La politique en matière de concurrence pourrait constituer un obstacle pour l’innovation et la croissance dans le secteur de la haute technologie. C’est ce qu’affirme Simon Tilford, économiste en chef au Centre for European Reform (CER), dans une étude du mois de novembre.
High-tech firms often create whole new markets for products, which they « inevitably dominate, at least until a rival company comes along and challenges them, » states Tilford. It is this temporary market power and the associated profit, he argues, that « justify heavy investment in research and development ».
Despite conceding that the European Commission accepts that in certain circumstances, « mergers can be good for competition, » the author believes its approach has « not really evolved in its treatment of dominant firms ».
Under the Commission’s approach, the author says high-tech firms are either « forced to share their intellectual property with competitors, or prevented from controlling the price at which their products and services are sold ». As a result, « they innovate less, » Tilford contends.
In fact, the author suggests that EU competition policy may be « less favourable to competition than its advocates believe ». In his view, the EU executive needs to recognise the role of « temporary market power as a driver of innovation ».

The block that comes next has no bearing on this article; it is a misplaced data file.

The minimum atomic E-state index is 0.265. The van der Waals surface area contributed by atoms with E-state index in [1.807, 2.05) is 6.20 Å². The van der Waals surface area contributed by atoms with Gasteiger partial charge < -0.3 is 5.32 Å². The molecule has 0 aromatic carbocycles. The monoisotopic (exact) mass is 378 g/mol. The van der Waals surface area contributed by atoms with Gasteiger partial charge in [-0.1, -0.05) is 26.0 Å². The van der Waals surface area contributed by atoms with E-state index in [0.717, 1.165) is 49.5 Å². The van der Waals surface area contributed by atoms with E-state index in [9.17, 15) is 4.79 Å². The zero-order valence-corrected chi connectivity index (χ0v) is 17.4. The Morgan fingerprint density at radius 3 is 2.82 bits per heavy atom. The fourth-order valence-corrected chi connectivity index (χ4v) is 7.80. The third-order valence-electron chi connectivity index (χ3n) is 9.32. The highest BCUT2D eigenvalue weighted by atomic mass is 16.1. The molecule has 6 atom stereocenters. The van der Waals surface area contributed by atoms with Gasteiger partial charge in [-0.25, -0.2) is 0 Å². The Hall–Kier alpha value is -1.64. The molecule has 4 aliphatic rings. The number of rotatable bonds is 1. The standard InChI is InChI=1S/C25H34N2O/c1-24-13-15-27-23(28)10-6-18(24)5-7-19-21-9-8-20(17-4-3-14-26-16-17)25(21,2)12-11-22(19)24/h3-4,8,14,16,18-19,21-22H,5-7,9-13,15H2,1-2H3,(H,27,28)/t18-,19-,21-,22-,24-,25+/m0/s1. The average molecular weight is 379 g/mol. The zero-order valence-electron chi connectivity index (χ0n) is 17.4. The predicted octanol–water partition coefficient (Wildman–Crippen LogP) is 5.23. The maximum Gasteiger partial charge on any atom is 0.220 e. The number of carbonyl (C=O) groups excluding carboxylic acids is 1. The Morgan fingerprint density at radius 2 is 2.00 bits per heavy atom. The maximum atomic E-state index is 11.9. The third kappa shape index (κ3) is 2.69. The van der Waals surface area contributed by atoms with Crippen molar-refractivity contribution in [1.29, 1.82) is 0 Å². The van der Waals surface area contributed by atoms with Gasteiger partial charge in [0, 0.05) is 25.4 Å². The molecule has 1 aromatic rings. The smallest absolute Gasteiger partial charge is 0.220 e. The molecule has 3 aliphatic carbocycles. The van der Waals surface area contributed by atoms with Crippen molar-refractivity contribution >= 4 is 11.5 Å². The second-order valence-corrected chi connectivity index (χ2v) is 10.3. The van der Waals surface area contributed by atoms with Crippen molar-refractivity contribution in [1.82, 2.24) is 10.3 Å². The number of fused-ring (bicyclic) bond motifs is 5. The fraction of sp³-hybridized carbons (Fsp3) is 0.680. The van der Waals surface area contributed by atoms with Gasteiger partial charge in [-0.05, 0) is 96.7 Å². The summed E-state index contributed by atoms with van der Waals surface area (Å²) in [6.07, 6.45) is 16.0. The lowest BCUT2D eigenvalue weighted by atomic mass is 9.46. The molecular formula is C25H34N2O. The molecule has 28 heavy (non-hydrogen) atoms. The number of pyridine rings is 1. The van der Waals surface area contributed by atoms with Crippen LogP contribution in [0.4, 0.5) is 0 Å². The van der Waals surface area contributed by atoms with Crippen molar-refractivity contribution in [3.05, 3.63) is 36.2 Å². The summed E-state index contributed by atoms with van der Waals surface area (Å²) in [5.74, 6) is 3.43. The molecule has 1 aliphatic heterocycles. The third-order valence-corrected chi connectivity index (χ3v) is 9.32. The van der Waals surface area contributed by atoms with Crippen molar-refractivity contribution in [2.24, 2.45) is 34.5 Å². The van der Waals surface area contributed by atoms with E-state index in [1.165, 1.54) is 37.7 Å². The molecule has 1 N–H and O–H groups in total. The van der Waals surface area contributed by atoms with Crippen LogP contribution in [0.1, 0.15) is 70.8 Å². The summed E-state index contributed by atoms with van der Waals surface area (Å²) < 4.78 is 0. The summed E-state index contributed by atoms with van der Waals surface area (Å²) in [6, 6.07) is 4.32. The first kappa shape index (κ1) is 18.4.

Indeed, « many high-tech companies cannot help but have a dominant market position because they have often created whole new markets for a product they have developed, » Tilford argues. But market leadership in high-tech sectors tends to be « short-lived, » he maintains, because a « new product from a rival firm can very quickly make the dominant technology redundant ». Thus, the opportunity to charge high prices for a while at least is often « what drives companies in these sectors to innovate, » the author argues.
For this reason, Tilford believes that the Commission’s requirement to share intellectual property with competitors « threatens to weaken competition, not strengthen it ». The EU executive needs to recognise that temporary monopoly positions in high-tech businesses are often inevitable, he argues, adding that « taking action against dominant high-tech firms can do more harm than good ».
Tilford concludes that if the rules are not clear, or the nature of competition is misunderstood, then « innovation will suffer ».